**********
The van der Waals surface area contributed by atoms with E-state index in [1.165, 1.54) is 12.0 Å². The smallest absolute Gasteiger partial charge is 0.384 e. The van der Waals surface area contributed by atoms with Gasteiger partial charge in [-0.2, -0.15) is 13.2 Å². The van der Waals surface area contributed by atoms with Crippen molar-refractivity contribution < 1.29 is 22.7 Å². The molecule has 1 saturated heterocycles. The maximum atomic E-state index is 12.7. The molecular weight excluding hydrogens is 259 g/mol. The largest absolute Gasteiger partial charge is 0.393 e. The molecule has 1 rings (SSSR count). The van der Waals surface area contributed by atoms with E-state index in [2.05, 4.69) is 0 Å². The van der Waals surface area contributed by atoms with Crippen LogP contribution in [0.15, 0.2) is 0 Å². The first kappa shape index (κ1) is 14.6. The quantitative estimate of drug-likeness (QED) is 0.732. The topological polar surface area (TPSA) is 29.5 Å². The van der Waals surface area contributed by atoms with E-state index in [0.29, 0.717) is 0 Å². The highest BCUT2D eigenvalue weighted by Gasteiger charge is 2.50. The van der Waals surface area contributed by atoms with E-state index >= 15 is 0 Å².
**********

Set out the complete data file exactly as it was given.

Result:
The van der Waals surface area contributed by atoms with E-state index in [1.165, 1.54) is 12.0 Å². The smallest absolute Gasteiger partial charge is 0.384 e. The van der Waals surface area contributed by atoms with Gasteiger partial charge in [-0.2, -0.15) is 13.2 Å². The van der Waals surface area contributed by atoms with Crippen molar-refractivity contribution < 1.29 is 22.7 Å². The molecule has 1 saturated heterocycles. The maximum atomic E-state index is 12.7. The molecular weight excluding hydrogens is 259 g/mol. The largest absolute Gasteiger partial charge is 0.393 e. The molecule has 1 rings (SSSR count). The van der Waals surface area contributed by atoms with E-state index in [2.05, 4.69) is 0 Å². The van der Waals surface area contributed by atoms with Crippen LogP contribution in [0.15, 0.2) is 0 Å². The first kappa shape index (κ1) is 14.6. The quantitative estimate of drug-likeness (QED) is 0.732. The topological polar surface area (TPSA) is 29.5 Å². The van der Waals surface area contributed by atoms with E-state index in [0.29, 0.717) is 0 Å². The highest BCUT2D eigenvalue weighted by Gasteiger charge is 2.50. The van der Waals surface area contributed by atoms with E-state index >= 15 is 0 Å².